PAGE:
TITLE: Baseball, Graphics, Patterns, and Simplicity
AUTHOR: Eugene Wallingford
DATE: April 08, 2010 8:56 PM
If you are a baseball fan or a lover of graphics, you will,
too. Baseball is the most numbers-friendly of all sports,
with a plethora of statistics that can extracted easily
from its mano-a-mano confrontations between pitchers and
batters, catchers and baserunners, American League and
National. British fan Craig Robinson goes a step beyond
the obvious to create beautiful, information-packed graphics
that truths both quirky and pedestrian.
Some of the graphs are more complex than others.
uses concentric rings, 30-degree wedges, and three colors
to show that the baseball gods smile their brightest on
the state of Arizona. I like some of these complex graphs,
but I must admit that sometimes they seem like more work
than they should be. Maybe I'm not visually-oriented in
the right way.
I notice that many of my favorites have something in common.
Consider this chart showing the intersection of the game's
greatest home run hitters and the steroid era:
It doesn't take much time looking at this graph for a baseball
fanatic to sigh with regret and hope that Ken Griffey, Jr.,
has played clean. (I think he has.) A simple graphic, a
poignant bit of information.
Next, take a look at this graph that answers the question,
how does baseball's winningest team fare in the World Series?:
This is a more complex than the previous one, but the idea
is simple: sort teams by win/loss record, identify the
playoff and World Series teams by color, and make the World
Series winners the min axis of the graph. Who would have
thought that the playoff team with the worst record would
win the World Series almost as often as the the team with
the best record?
Finally, take a look at what is my current favorite from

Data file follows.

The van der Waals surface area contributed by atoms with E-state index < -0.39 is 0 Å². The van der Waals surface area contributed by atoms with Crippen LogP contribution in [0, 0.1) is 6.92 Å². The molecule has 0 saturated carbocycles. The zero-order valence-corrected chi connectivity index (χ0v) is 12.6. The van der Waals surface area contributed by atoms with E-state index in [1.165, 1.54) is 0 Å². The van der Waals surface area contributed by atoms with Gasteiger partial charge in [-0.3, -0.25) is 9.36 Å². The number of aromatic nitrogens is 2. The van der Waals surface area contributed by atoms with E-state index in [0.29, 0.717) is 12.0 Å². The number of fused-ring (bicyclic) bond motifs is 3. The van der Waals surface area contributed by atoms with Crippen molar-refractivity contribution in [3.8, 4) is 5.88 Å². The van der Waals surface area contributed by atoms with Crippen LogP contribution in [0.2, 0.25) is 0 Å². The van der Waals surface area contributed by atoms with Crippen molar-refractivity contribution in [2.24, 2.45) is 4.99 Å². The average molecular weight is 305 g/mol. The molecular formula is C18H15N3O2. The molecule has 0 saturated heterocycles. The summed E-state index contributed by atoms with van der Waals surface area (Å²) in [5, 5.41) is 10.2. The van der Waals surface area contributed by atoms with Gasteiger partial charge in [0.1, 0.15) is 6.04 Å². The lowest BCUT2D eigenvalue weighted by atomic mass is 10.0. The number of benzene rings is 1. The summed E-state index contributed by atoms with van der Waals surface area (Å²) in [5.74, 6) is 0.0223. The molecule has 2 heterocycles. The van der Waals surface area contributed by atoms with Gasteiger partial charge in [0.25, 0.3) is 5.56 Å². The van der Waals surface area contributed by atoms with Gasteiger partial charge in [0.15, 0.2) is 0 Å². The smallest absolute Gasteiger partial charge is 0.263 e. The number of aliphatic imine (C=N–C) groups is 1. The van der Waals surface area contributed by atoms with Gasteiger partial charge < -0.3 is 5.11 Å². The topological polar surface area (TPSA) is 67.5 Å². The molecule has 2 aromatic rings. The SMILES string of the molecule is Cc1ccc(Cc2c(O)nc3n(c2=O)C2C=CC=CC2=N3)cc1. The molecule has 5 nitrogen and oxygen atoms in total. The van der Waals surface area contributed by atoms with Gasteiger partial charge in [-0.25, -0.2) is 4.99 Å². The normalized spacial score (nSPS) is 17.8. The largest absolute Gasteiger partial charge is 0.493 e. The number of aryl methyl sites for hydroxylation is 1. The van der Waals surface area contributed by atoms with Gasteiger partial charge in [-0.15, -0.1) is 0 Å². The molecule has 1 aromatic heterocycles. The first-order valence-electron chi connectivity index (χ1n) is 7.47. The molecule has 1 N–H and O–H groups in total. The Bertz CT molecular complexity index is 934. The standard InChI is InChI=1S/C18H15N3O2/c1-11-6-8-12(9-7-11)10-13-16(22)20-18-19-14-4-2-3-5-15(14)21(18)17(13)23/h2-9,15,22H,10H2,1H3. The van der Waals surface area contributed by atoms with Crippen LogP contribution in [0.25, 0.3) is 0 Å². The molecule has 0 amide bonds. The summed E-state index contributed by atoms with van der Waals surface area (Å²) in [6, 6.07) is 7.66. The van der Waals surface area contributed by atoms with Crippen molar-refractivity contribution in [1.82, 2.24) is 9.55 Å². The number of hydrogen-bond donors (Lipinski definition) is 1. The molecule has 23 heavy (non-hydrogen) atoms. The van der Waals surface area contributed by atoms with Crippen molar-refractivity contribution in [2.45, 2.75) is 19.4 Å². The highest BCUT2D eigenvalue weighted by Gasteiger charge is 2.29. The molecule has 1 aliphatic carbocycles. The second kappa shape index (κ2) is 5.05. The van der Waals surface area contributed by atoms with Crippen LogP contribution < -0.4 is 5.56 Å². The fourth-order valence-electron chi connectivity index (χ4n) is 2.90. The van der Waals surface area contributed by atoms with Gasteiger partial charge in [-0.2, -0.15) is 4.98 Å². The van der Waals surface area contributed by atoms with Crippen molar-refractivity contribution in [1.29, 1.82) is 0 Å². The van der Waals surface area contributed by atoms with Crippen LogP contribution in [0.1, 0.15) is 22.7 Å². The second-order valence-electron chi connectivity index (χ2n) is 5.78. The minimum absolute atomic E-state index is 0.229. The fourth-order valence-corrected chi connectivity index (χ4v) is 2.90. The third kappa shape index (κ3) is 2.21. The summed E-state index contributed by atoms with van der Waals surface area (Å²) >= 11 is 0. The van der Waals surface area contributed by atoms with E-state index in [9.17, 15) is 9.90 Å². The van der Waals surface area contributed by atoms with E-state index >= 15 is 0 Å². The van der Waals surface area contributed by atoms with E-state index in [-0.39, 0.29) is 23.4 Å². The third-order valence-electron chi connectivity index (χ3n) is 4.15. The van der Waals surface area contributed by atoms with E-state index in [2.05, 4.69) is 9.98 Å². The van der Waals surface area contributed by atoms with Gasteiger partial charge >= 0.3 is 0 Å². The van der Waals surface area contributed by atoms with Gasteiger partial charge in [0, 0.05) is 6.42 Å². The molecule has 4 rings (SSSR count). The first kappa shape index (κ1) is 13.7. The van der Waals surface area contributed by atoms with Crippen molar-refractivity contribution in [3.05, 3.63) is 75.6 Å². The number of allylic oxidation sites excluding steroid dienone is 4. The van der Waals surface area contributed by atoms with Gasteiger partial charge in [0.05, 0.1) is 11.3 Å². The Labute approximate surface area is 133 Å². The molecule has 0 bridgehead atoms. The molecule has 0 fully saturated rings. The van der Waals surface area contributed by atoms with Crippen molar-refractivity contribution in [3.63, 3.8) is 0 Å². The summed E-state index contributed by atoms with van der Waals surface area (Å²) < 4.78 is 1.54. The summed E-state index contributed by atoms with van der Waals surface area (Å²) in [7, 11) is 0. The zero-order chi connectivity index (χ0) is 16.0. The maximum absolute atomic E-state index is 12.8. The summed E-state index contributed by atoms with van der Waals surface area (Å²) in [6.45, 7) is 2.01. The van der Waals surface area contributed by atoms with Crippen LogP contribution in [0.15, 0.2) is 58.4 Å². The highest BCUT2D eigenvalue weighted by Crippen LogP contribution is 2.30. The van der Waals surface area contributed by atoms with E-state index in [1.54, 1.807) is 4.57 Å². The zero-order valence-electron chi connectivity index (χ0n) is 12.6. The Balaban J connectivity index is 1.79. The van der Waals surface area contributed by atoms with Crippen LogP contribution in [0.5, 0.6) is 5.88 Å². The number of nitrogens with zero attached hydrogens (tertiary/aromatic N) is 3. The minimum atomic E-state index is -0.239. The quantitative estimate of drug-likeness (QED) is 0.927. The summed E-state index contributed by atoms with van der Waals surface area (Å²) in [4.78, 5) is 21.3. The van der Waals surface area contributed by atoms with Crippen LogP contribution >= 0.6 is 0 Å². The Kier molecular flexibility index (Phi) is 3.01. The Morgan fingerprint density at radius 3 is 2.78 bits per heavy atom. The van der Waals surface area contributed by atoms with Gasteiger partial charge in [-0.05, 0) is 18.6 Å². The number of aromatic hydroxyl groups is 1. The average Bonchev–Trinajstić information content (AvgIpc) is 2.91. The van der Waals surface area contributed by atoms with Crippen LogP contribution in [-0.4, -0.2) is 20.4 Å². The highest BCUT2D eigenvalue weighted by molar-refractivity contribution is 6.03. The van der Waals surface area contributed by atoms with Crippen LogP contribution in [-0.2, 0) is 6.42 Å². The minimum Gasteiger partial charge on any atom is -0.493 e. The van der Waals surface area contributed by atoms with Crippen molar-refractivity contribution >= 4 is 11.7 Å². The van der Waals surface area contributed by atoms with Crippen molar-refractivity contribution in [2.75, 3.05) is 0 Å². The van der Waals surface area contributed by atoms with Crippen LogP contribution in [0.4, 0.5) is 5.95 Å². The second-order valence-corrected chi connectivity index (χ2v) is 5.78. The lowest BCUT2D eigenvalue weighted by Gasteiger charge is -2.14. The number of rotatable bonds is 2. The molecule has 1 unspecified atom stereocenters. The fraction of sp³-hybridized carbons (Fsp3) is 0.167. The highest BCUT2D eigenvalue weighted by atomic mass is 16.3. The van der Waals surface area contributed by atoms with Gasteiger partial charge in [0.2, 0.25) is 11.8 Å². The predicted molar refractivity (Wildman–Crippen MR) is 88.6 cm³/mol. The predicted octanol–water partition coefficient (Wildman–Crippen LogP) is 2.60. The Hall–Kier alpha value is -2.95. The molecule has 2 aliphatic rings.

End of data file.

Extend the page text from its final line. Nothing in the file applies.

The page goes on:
the site, an
analysis of interleague play's winners and losers.
I love this one not for its information but for its stark
beauty. Two grids with square and rectangular cells, two
primary colors, and two shades of each are all we need to
see that the two leagues have played pretty evenly overall,
with the American League dominating in recent years, and
that the AL's big guns -- the Yankees, Red Sox, and Angels
-- are big winners against their NL counterparts. This
graph is so pretty, I want to put a poster-sized print of
it on my wall, just so that I can look at it every day.
The common theme I see among these and my other favorite
graphs is that they are variations of the unpretentious
bar chart. No arcs, line charts with doubly-labeled axes,
or 3D effects required. Simple colors, simple labels, and
simple bars illuminating magnitudes of interest.
Why am I drawn to these basic charts? Am I too simple
to appreciate the more complex forms, the more complex
interweaving of dimensions and data?
I notice this as a common theme across domains. I like
simple patterns. I am most impressed when writers and
artists employ creative means to breathe life into
unpretentious forms. It is far more creative to use a
simple bar chart in a nifty or unexpected way than it
is to use spirals, swirls of color, concentric closed
figures, or multiple interlocking axes and data sources.
To take a relationship, however complex, and boil its
meaning down to the simplest of forms -- taken with a
twist, perhaps, but unmistakably straightforward
nonetheless -- that is artistry.
I find that I have similar tastes in programming.
The simplest patterns learned by novice programmers
captivate me: a guarded action or linear search;
structural recursion over a BNF definition or a mutual
recursion over two; a humble strategy object or factory
method. Simple tools used well, adapted to the unique
circumstances of a problem, exposing just the right
amount of detail and shielding us from all that doesn't
matter. A pattern used a million times never in the
same way twice. My tastes are simple, but I can taste
a wide range of flavors.
Now that I think about it, I think this theme explains
a bit of what I love about baseball. It is a simple
game, played on a simple form with simple equipment.
Though its rules address numerous edge cases, at
bottom they, too, are as simple as one can imagine:
throw the ball, hit the ball, catch the ball, and run.
Great creativity springs from these simple forms when
they are constrained
Maybe this is why baseball fans see their sport as an
art form, and why people like Craig Robinson are driven
to express its truths in art of their own.